No-reflow as a post-mortem artifact
It is common medical knowledge that after 5 minutes of cardiac arrest the prospects of successful resuscitation without neurological impairment become progressively bleak. But there is less consensus on the mechanisms of such injury. One strong candidate is what is called the “no-reflow” phenomenon. No-reflow refers to the impairment of perfusion of the brain after circulation is restored. A number of researchers (e.g., Ames, Fisher) have demonstrated the existence of the no-reflow phenomenon in cerebral ischemia by perfusing the brain with carbon black after various periods of ischemia. Areas that are perfusable thus turn black, while non-perfusable areas of no-reflow do not.
In a remarkable 1992 paper by De Le Torre et al., the researchers report that the no-reflow phenomenon is only observed in the presence of agonal or post-mortem cardiopulmonary failure. Perfusion impairment was not observed in brains of rats that maintained stable cardiopulmonary function during, and received intravenous carbon black after, up to 30 minutes of cerebral ischemia. Clearly, these results are hard to reconcile with traditional explanations of no-reflow (e.g., blood rheology changes, edema-induced changes in the vessel lumen) and the authors offer little guidance in the discussion section of the paper on how to explain the finding that co-existence of stable cardiopulmonary function and global cerebral ischemia does not produce post-ischemic vessel filling defects after restoring blood flow to the brain. Unless blood flow to the brain was not completely eliminated in the animals in which stable cardiopulmonary function was maintained it is difficult to imagine a mechanism of no-reflow that makes sense.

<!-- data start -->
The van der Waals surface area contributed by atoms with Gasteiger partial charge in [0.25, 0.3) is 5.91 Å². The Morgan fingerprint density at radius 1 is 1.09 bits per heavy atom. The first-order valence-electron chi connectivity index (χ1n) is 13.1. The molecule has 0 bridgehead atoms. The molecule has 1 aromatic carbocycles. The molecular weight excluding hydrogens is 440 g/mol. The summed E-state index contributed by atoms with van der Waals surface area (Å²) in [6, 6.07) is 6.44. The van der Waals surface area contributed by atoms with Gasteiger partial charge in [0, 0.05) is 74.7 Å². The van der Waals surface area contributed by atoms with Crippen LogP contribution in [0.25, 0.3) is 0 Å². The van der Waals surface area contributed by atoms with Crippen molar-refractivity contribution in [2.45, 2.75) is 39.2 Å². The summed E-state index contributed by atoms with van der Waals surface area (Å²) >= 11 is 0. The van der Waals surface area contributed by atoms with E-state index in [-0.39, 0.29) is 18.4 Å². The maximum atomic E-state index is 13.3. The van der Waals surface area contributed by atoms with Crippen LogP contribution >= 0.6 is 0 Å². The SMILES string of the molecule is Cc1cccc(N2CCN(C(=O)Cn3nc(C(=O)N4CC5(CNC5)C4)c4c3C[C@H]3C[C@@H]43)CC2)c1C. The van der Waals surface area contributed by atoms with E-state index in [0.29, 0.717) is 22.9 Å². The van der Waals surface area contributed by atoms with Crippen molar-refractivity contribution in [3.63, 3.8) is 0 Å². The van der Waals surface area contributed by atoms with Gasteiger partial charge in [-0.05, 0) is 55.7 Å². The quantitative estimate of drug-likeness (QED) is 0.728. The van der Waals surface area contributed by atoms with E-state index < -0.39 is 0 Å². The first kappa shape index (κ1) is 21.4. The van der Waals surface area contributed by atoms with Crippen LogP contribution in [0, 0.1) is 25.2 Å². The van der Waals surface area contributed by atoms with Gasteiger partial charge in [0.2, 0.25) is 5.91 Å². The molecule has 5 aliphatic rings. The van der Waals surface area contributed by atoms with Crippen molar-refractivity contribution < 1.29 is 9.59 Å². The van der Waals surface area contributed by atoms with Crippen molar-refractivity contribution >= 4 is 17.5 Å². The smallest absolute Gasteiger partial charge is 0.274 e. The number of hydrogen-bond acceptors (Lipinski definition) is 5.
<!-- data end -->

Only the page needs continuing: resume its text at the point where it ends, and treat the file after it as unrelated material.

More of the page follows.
It may be that reperfusion of blood that has been circulating continuously throughout the body during the period of cerebral ischemia accounts for improved perfusability of ischemic brains as compared to those reperfused after whole-body ischemia (i.e., cardiac arrest). Maintaining cardiopulmonary function during cerebral ischemia could improve subsequent perfusion of ischemic tissues by preventing red cell aggregation in the blood and/or inflammatory responses (e.g., neutrophil activation) initiated by reduction in, or lack of, blood flow. If this would be the case, the adverse effects of ischemia in the brain would be offset by the maintenance of physiological blood flow in the rest of the body.
The findings in this paper do not offer encouragement for the practice of human cryopreservation because cryonics patients invariably experience cardiopulmonary failure prior to stabilization intervention. Classic cryonics interventions such as administration of streptokinase and heparin do not seem to be very effective in reversing cerebral perfusion impairment, which raises some important questions about the phenomenon of post-mortem blood coagulation. The only effective intervention in animal research remains rapid hemodilution and high perfusion pressures, which is not easy to implement in typical cryonics casework. But why this intervention works in the light of the findings above remains something of a mystery. Other interventions to prevent no-reflow after cardiac arrest in cryonics patients are currently being investigated and detailed reports will be forthcoming in the future.